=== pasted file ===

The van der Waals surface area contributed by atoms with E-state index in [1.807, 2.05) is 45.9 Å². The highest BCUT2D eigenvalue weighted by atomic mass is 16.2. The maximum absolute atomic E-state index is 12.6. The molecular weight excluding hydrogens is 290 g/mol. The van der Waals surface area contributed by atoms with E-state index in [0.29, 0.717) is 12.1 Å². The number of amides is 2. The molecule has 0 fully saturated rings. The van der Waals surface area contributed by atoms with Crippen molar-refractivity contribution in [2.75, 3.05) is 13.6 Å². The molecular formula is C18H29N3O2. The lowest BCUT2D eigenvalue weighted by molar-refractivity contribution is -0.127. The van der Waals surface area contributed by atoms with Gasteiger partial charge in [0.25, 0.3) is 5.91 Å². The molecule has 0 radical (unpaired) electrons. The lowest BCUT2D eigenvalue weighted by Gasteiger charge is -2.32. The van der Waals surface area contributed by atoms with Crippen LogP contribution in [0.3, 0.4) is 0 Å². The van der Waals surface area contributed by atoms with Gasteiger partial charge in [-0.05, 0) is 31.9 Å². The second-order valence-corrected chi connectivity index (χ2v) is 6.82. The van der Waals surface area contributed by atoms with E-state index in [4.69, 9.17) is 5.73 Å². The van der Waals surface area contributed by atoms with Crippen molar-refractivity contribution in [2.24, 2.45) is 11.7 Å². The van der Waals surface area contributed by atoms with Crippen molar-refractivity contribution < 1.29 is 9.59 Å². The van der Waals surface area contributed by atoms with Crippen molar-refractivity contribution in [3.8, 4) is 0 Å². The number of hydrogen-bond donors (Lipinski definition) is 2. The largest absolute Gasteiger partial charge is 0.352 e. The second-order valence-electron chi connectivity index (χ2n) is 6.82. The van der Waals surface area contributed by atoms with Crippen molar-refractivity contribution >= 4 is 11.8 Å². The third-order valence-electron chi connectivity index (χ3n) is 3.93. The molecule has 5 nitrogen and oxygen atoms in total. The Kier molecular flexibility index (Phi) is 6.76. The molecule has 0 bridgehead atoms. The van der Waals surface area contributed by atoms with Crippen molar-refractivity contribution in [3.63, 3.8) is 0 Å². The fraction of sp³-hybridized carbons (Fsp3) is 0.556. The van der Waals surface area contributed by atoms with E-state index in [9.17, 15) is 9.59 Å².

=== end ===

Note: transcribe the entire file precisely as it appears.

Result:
The van der Waals surface area contributed by atoms with E-state index in [1.807, 2.05) is 45.9 Å². The highest BCUT2D eigenvalue weighted by atomic mass is 16.2. The maximum absolute atomic E-state index is 12.6. The molecular weight excluding hydrogens is 290 g/mol. The van der Waals surface area contributed by atoms with E-state index in [0.29, 0.717) is 12.1 Å². The number of amides is 2. The molecule has 0 fully saturated rings. The van der Waals surface area contributed by atoms with Crippen molar-refractivity contribution in [2.75, 3.05) is 13.6 Å². The molecular formula is C18H29N3O2. The lowest BCUT2D eigenvalue weighted by molar-refractivity contribution is -0.127. The van der Waals surface area contributed by atoms with Gasteiger partial charge in [0.25, 0.3) is 5.91 Å². The molecule has 0 radical (unpaired) electrons. The lowest BCUT2D eigenvalue weighted by Gasteiger charge is -2.32. The van der Waals surface area contributed by atoms with Crippen LogP contribution in [0.3, 0.4) is 0 Å². The van der Waals surface area contributed by atoms with Gasteiger partial charge in [-0.05, 0) is 31.9 Å². The second-order valence-corrected chi connectivity index (χ2v) is 6.82. The van der Waals surface area contributed by atoms with E-state index in [4.69, 9.17) is 5.73 Å². The van der Waals surface area contributed by atoms with Crippen molar-refractivity contribution in [2.24, 2.45) is 11.7 Å². The van der Waals surface area contributed by atoms with Crippen molar-refractivity contribution < 1.29 is 9.59 Å². The van der Waals surface area contributed by atoms with Crippen molar-refractivity contribution in [3.8, 4) is 0 Å². The number of hydrogen-bond donors (Lipinski definition) is 2. The largest absolute Gasteiger partial charge is 0.352 e. The second-order valence-electron chi connectivity index (χ2n) is 6.82. The van der Waals surface area contributed by atoms with Crippen molar-refractivity contribution >= 4 is 11.8 Å². The third-order valence-electron chi connectivity index (χ3n) is 3.93. The molecule has 5 nitrogen and oxygen atoms in total. The Kier molecular flexibility index (Phi) is 6.76. The molecule has 0 bridgehead atoms. The van der Waals surface area contributed by atoms with Crippen molar-refractivity contribution in [3.63, 3.8) is 0 Å². The fraction of sp³-hybridized carbons (Fsp3) is 0.556. The van der Waals surface area contributed by atoms with E-state index in [9.17, 15) is 9.59 Å².